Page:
Building Description Belvedere Hotel, Baltimore Maryland
The Belvedere was built at the top of a rise in the elegant and historic Mt. Vernon district of Baltimore with an original cost of $1,750,000. It is approximately nine blocks from the central business district. The building was originally a hotel built in the grand style pf the French Beaux Arts. The exterior is of an unusual brownish-pink, cplor brick with quoins and other embellishments of terra cotta and iron formed in careful simulation of stonework. The 188' high building has a two-story high rusticated base with a cornice at the third flogr level, a main body of embellished brickwork, terminating with a massive cprnice at the eleventh floor, and a 35' high slate-covered mansard roof.
In plan the building is a shallow "U" shape, opening to the south and views of the downtown and inner harbor areas. The building is slightly asymmetrical, the west wing (Charles Street side) being 15' broader than the east wing. The main entrance is in the center of the north (Chase Street) side, and the center section of the north elevation is recessed four feet from the flanking wings. At the first floor, the "U" snape is completed to form a rectangle. Two passenger elevators are located at the west side of the lobby and two service elevators and one additional passenger elevator are on the east side. Overall, the building is 185' east-to-west (across the "U") , by 100' north- to-south.
The original uses of the building were as follows:
Sub-Basement: Mechanical equipment
Basement: Concessions, kitchens and service
First Floor: Public lobby, dining and banquetting rooms, bar and grill
Second Floor: Small banquet and reception rooms, hotel offices
Floors 3 thr 10: Hotel rooms
Eleventh Floor: Mechanical equipment and service
Twelfth Floor: Ballroom, banquet hall, foyer and food service areas
Thirteenth Floor: Coat and dressing rooms ancillary to the 12th floor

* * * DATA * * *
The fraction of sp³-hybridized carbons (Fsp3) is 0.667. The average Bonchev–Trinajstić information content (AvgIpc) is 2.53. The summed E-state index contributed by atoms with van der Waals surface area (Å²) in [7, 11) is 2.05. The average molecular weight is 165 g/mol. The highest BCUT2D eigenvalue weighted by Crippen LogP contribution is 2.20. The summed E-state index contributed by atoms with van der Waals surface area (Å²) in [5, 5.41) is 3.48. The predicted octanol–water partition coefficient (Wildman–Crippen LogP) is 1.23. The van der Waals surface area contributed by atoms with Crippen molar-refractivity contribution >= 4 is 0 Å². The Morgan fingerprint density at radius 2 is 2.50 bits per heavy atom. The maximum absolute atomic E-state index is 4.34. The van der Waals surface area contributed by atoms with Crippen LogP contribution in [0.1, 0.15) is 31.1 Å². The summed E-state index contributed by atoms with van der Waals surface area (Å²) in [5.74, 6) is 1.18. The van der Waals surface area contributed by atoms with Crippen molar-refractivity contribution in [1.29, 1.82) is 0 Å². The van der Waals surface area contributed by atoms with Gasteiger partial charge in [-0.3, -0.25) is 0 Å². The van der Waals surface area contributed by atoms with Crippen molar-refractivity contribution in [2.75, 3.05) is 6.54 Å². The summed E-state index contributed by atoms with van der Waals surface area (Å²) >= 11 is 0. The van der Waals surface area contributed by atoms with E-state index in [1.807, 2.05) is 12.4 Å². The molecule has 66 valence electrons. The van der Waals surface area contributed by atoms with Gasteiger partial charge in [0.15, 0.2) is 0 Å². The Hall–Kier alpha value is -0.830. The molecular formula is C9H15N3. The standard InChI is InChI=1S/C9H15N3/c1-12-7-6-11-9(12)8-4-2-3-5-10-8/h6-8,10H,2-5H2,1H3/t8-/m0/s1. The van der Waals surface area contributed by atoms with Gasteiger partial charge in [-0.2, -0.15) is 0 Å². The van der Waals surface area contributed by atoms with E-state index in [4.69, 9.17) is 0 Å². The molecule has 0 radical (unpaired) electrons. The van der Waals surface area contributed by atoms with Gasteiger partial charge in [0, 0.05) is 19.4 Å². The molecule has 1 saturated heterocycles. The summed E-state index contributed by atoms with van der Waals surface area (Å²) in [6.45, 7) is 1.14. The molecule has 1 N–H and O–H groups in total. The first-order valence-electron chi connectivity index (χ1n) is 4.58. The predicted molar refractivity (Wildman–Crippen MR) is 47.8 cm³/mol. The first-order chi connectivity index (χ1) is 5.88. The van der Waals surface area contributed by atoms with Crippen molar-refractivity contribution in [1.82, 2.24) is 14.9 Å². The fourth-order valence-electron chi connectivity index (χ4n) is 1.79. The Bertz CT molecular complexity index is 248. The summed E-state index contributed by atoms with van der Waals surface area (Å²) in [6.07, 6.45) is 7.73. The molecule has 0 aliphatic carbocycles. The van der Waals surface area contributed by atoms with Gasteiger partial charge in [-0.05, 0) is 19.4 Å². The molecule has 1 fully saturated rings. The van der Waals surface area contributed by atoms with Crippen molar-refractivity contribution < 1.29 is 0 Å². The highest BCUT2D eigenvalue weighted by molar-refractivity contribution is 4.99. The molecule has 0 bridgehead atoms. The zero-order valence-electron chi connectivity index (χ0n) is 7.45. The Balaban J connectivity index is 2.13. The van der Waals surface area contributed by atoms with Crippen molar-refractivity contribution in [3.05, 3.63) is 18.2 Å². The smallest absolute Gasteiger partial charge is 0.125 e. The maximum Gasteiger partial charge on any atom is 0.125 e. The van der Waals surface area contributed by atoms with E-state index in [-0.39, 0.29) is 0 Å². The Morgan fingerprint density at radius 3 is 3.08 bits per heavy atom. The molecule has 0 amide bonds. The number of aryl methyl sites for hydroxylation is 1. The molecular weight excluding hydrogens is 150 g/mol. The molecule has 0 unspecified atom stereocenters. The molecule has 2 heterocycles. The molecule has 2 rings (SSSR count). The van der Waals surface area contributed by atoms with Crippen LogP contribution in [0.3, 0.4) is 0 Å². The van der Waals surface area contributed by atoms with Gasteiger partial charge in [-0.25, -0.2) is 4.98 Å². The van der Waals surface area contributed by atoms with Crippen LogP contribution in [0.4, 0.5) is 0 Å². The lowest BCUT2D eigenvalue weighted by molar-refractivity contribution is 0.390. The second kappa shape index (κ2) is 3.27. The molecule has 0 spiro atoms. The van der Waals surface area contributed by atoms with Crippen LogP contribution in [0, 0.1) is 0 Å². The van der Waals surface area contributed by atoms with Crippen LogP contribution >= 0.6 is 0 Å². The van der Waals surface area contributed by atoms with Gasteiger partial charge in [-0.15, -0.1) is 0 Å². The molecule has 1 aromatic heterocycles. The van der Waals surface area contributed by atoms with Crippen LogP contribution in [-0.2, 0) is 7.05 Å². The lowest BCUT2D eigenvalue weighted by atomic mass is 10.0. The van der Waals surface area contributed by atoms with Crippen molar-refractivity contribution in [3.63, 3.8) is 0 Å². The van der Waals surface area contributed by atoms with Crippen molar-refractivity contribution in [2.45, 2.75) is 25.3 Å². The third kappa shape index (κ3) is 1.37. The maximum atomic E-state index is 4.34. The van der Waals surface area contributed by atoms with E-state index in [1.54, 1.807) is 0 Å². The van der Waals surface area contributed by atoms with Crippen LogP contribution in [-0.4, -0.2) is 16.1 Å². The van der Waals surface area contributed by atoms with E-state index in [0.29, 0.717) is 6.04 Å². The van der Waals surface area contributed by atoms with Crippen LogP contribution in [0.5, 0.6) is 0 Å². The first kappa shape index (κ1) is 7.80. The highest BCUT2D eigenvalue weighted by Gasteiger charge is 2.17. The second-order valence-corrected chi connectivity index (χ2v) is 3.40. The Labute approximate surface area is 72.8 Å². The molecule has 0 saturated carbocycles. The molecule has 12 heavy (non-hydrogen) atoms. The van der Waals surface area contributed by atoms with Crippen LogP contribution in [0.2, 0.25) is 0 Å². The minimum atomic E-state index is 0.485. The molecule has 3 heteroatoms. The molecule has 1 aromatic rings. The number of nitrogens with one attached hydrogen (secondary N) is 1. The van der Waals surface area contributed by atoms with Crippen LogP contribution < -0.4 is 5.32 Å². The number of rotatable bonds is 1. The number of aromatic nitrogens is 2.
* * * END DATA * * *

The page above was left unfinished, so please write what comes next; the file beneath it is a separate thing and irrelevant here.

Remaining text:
Fourteenth Floor: Mechanical equipment and servant's overnight rooms
The north (entrance) and west elevations are the street facades on Chase and Charles Streets respectively. On these faces there is a smooth granite base to the height of the first floor window sills. Above this point the facades change, via a generous molding, to terra cotta forming horizontal rustications with segmental arches over the openings. The windows are deeply recessed. First floor windows, being on public space, are generous, with 6' or 8' wide casements 12' or 14' high. The smaller and larger windows correspond to the rhythms of pairs and triplets of normal (3' x 6') windows on the floors above. The rustication is continued to the top of the second floor windows where it is terminated by a generous terra cotta cornice with shallow balconies supported on 6' high terra cotta consoles. The first and second floor south and east elevations, which are not fully visible from the streets, are in brick, with corbelling replacing the cornice.
Above this base, the main shaft of the building rises (floors 3 through 10). As these upper floors are visible for several blocks around, they are treated the same on all elevations. This treatment consists of flat, brick walls relieved with terra cotta quoins and terra cotta surrounds with keystones at the windows. Horizontal terra cotta moldings accent the fourth and tenth floor levels.
The main shaft is terminated at the eleventh floor level by the upper cornice (4' wide x 5' high), an elegant composition of corbelling, molding and dentils, supported on large (8' high) consoles which bracket the tenth floor windows. Above the cornice is a brick and terra cotta parapet (10' high), into the base of which are cut the small eleventh floor windows and matching ventilation openings; both are hidden from street level viewers by the cornice.